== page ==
While Catalonia was in the headlines this week, another struggle for independence - one the UK should be backing - went unnoticed.
Nationalism has been in the headlines this week. In Catalonia, where there has long been a delicate balancing act between giving Catalans some autonomy and letting them have real independence, an ‘illegal’ independence referendum sparked clashes between police and peaceful secessionists.
But another referendum on self-determination went largely unnoticed. In the loosely-defined region of Kurdistan in the Middle East – an area that includes parts of Iraq, Turkey, Iran and Syria – the Kurds have just voted overwhelmingly (93%) for complete independence.
The Kurds have been indispensable in the fight against Daesh in both Syria and Iraq. They have participated in and led many important operations in Syria particularly, such as the Manbij offensive, and they were crucial in the capture of Northern Aleppo in 2016.
Much of their military response to Daesh has been due to the struggle to capture the lands they see as ‘theirs’. And while this has been mostly successful, they have frequently gone above and beyond to help the Syrian Democratic Forces – and other rebel groups opposed to Daesh – take areas of no historical importance to Kurds.
That being said, the stability of Syria and Iraq is crucial to their end goal of an independent state.
The main players in the region – Iraq, Turkey and Iran – have all denounced the referendum. Indeed, Turkey has been consistently bombing Kurdish positions in Syria since the country entered the war. The US, meanwhile, has said the vote lacked legitimacy.
Even Emmanuel Macron, at a meeting with Iraq’s Prime Minister Haider al-Abadi, failed to support the independence referendum – instead saying there was a need for ‘inclusive government’ in Iraq.
Of course, for France to come out in opposition to Iraq would be a disastrous move while a war is still being fought against Daesh. Macron has said France will mediate between the Iraqis and the Kurds, a potentially positive sign that if and when this war comes to an end – something that seems possible soon – he will help keep peace between the two. Indeed, Iraq hasn’t ruled out military action against the Kurds if they move forward with independence.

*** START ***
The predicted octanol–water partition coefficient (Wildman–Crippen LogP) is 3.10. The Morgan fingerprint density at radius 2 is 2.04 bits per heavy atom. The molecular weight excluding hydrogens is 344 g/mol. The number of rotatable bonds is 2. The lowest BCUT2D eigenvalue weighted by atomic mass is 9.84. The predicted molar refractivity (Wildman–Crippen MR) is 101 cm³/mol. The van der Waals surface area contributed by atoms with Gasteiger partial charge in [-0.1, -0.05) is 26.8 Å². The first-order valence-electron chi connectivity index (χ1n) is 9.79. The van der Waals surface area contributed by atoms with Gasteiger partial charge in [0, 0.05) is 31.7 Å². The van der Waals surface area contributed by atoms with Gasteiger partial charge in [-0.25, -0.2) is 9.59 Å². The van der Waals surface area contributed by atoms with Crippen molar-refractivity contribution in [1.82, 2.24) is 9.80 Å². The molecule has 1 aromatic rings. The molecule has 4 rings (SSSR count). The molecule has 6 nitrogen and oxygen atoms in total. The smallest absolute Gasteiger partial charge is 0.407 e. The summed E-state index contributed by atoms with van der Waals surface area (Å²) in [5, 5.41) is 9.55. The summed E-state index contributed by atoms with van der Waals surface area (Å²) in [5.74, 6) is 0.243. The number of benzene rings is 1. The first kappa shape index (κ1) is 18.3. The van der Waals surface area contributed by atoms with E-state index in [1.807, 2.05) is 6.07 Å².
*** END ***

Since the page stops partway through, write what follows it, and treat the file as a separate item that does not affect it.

And everyone else? The EU, including Britain (for now), China and Russia have all expressed their opposition to the referendum. All believe that secession or further talk of it will create more instability in the region. And perhaps they’re right that it’s not an ideal time for the Kurds to be talking of independence.
But there is rarely an ideal time. The Kurds have waited long enough to become properly independent. That the Kurdish leadership has rejected suggestions that they should negotiate with Iraq on ‘issues of dispute’ highlights the seriousness of the situation – Iraq’s obstinacy suggests such talks would sadly be futile.
Influential US writer Doug Bandow has said America shouldn’t get involved, that the region is too volatile for it to be worth it, and that the Americans would get nothing out of it – but this misses the point.
We in the West have a responsibility to the Kurds, one of the largest ethnic groups on the planet without its own state. As essential allies to the West in its fight in Syria and Iraq, and a persecuted group (especially by Turkey), we owe it to the Kurds to support them at this time.
At the very least, we must help mediate the situation as Macron has promised, and prevent internal conflicts between Iraq and Kurdistan in an already-fractured Middle East. Israel has expressed its support for the Kurds, some might say unsurprisingly, given their strong and historic relationship with the Kurds.
After everything they have done in the fight against Daesh, we must now support them too.
James Alston is a Masters student in History and writes on international politics
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